Wednesday, February 19, 2014


As a teenager, my life was ice skating. From the first lesson I took, I was in love. My first coach remains a dear friend to this day. I went from learning to skate backwards in that first lesson to years of skating competitions, figure skating camp and a semester of boarding school at the National Sports Academy in Lake Placid. My parents worked hard to give me the opportunity to skate. It was not a cheap sport, between lessons, ice time and equipment, but when I started skating I was happy and I felt confident, and successful. I know those qualities for a teenage girl are priceless.

My identity was tied into being a figure skater. There wasn't much else to me then and that was fine with me. I gave up the chance to go on trips with my parents in exchange for staying at my coach's house and skating. My brother lived in Japan at the time and I chose to opt out of the trip because I would miss too many days at the rink. That one trip might be my only regret. I hope to one day get to Japan, but instead my axel might be a bit better for it. Whenever we could go somewhere where there was a rink, I tagged along. There was a trip to Israel where we found the one and only rink so I could practice. My skates traveled with me everywhere.

When we came to see my dad's family in LA, I would skate at Culver City Ice Arena. I even had a coach I would take from there, as well as making some friends at the rink. Years later when I graduated college, and moved here I went back to the rink. I began to teach a few lessons there for a year or so. When a friend set me up with his friend, he decided a double date with he and his girlfriend would be fun to have at a skating rink. So my first date with "that" guy was at the Culver City ice rink. That guy is now my husband.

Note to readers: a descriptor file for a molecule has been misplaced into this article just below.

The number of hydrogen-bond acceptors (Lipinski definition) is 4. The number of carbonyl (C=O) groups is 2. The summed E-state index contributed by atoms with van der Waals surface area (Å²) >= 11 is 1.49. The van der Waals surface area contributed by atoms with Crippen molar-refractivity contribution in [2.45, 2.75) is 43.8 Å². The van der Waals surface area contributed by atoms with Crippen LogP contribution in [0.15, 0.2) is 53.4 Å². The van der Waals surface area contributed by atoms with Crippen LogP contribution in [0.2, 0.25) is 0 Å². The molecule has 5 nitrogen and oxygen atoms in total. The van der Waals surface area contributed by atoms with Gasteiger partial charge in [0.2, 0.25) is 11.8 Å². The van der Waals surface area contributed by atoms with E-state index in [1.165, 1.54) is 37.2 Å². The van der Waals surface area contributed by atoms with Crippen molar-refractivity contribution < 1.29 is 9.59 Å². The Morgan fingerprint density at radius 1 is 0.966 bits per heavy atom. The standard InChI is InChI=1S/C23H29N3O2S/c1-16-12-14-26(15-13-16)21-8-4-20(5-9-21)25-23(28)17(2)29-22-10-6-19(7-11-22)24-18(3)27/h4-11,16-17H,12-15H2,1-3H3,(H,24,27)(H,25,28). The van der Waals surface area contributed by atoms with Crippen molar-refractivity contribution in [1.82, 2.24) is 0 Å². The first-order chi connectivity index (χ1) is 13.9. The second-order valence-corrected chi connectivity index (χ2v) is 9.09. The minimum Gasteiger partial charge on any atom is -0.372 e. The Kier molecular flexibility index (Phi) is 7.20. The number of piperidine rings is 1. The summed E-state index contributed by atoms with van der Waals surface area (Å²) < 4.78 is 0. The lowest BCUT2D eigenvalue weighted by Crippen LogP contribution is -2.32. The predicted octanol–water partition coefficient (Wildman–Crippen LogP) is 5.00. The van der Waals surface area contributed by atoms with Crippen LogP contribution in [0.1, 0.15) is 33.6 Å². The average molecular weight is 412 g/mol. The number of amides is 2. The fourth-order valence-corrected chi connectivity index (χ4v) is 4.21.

A few weeks ago he asked me if I had seen the news about the rink in the paper. After 52 years will close it's doors. I had already felt this sadness 5 years ago when I took him to see my old rink where I took my first lesson in NY. The rink was gone. The outside of the building was there and so was the sign but the ice had long melted. That loss was harder since my first ever lesson was there as well as the first one I ever taught. I just assumed though that I would have years to take my daughter to this rink. When I read the paper and saw why they were closing I felt more pissed than anything. The man who owns the building is practically doubling the rent on the rink managers. It is making it impossible for them to afford. There is also a pro-shop in the rink that is owned by a man named Hans. He has been there since I cam out here as a kid. I called this week to see what he will do and he said he will be out of business. He seemed shocked and upset about it. There were petitions and meetings but sadly this weekend will be the last skate for everyone.

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